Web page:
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the Thousand Nights and One Night. RENDERED INTO ENGLISH FROM. THE LITERAL AND COMPLETE. FRENCH TRANSLATION OF. DR simpwaperlacal.cfS. "The Arabian Nights" is a magnificent collection of ancient tales told by the sultana Scheherazade, who relates them as entertainment for her jealous and. A Plain and Literal Translation of the Arabian Nights' Entertainments, Now Thousand Nights and a Night. Part 2 PDF (The Caliph's Night Adventure).
Introduced and annotated by Robert Irwin. London: Penguin, paperback Do we really need yet another retranslation of the famous Arabic story collection Alf layla wa-layla A Thousand Nights and a Night, or simply, Nights , better known in English as the Arabian Nights?
After all, readers of English already have access to a wealth of different translations, from the Grub Street prints contemporary with Galland's first-ever French translation at the beginning of the eighteenth century, via the "complete" translations made directly from the Arabic by such eminent scholars as Edward William Lane and Richard Burton , the latter largely dependent on John Payne's earlier version , to Powys Mathers's still widely read English rendering of Joseph Charles Victor Mardrus's imaginative French version , N.
Dawood's selection of "the finest and best-known tales in contemporary English" 10 , and Husain Haddawy's English translation of the fragmentary Galland manuscript as edited by Muhsin Mahdi Is there an advantage gained by yet another translation of "all the stories found in the Arabic text of Calcutta II" vol.
A striking response to this question is the evaluation of T. The most readily accepted designation for Orientalism is an academic one and indeed the label still serves in a number of academic institutions. Anyone who teaches writes or researches about the Orient and this applies whether the person is an anthropologist, sociologist, historian or philologist and what he or she does is Orientalism " Said, , p.
He also worked on the history, culture and languages of the East. Consequently, he falls under Said's definition. Said further expands its definition: The first encounter between the West and the East that generated an ever-growing interest in the cultures, religions and languages of the east goes as far back as the 7th century when Islam emerged as a serious threat to Christianity wheatcroft, , p.
Islam was seen by the church as the quintessence of evil wheatcroft, , p. Moslems were seen as an evil that needed to be eradicated. This confrontational relationship manifested not only in the battlefields, but also in an immense body of knowledge that sought to depict Islam in negative terms as a threat against Christianity during the crusades.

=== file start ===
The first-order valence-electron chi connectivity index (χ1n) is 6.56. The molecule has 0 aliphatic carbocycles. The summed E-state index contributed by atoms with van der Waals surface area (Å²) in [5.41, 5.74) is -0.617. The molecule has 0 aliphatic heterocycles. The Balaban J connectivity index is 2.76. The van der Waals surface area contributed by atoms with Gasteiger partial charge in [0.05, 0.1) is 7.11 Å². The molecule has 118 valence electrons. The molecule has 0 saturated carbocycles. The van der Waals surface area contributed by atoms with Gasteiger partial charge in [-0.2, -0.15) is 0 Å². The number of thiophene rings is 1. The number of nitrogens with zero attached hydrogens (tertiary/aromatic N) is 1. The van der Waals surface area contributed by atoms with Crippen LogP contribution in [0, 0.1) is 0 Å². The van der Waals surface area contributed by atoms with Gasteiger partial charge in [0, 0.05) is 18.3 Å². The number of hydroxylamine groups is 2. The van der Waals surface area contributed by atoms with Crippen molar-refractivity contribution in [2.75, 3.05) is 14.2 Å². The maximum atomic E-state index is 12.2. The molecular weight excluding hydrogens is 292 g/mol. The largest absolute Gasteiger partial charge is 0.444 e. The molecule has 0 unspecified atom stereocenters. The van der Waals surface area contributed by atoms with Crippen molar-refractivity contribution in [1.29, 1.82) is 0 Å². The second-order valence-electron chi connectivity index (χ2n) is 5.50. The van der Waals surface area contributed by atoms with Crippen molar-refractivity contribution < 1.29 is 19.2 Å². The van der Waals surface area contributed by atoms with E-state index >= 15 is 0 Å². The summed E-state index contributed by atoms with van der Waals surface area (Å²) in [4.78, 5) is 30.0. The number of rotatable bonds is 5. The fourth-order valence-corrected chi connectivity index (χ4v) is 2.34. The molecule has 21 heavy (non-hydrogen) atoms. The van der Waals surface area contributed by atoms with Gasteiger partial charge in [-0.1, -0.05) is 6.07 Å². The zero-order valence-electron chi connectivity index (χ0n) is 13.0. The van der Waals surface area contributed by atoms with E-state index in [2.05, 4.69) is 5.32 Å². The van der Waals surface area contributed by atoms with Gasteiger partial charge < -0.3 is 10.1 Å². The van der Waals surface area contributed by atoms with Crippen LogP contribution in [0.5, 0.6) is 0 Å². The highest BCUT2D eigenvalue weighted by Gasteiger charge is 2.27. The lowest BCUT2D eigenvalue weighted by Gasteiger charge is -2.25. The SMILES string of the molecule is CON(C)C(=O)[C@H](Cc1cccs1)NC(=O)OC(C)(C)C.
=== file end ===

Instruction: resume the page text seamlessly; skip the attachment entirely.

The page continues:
The ideologically-motivated translation of the Quran was instrumentalized by the church to portray Islam as a barbaric and backward religion. In addition to translation, the negative Christian image of Islam intensified in the Renaissance through poetry and popular superstitions to the extent that it became apparent to European thinkers that "something would have to be done about Islam" Said, , p. To this end, they focused on the oriental tales and the mythology of the East.
However, the general tendency toward the East was Eurocentric, representing the East as a backward place, populated by irrational and passive people practicing a violence-driven religion.
For Said, such misrepresentations of the Orient were the counter-image of the West. In his critique of Orientalism, Said introduces a format for colonialism and its motives by colonial powers.
He demonstrates how Orientalist studies created a political vision in favor of promoting a discourse based on the "Self" and "Other" dichotomy for the sole purpose of western domination and supremacy.
The following statements made by the British diplomat, Lord Cromer sum up the West's biased perceptions of the Oriental people: He is a natural logician, albeit he may not have studied logic. He is by nature skeptical and requires proof before he can accept the truth of any proposition.
The mind of the Oriental on the other hand, like his picturesque streets, is wanting in symmetry. He is deficient in the logical faculty. He is incapable of drawing the most obvious conclusions from any simple premises" Said, , p. As we will see, Burton also in his Arabian Nights assumes the Easterner's acceptance of the Western governance. Cromer's statements about the East and the West show that the Orientalist discourse, whether it takes the form of a translation, a political statement, a traveler's account, developed historically into a power knowledge.
In the following sections, we will analyze Burrton's translation of The Arabian Nights to see how they relate to the dominant discourses about the Orient. Drawing on Said's definition of Orientalism, we have selected Burton for our study to show how the discourse of Orientalism manifests itself in literature and translation.
The rationale behind selecting Burton for our study is that he belonged to England, a country with a long history of colonialism and Orientalist scholarship. Furthermore, he had a close contact with the Orient on account of his long stays in the Middle East as Britain's intelligence service agent.
The method adopted in this study is corpus- based. Burton's English translation of The Arabian Nights constitutes the corpus for this study.
Instead of the texts, we have focused on meta- texts, i. The narrative of The Arabian Nights The story of "Shahryar" and "Shah Zaman", the two brothers who rule over China and Samarkand respectively forms the introductory frame to the remaining tales. One day, Shah Zaman leaves Samarkand for China to meet his brother. In the middle of the way, he is backing home to fetch something. All of the sudden, he catches his wife, red-handed, in a situation of adultery with a black slave.
He kills his wife on the spot and resumes his journey to visit Shahryar. In his brother's palace, Shah Zaman is still depressed as a result of his wife's infidelity. His brother tries to relieve him and bring him some comfort, but to no avail. One day, when Shahryar is out hunting, Shah Zaman discovers his brother's wife committing adultery with a slave. He then realizes that he shouldn't feel any envy towards his brother as both are now victims of the same fate.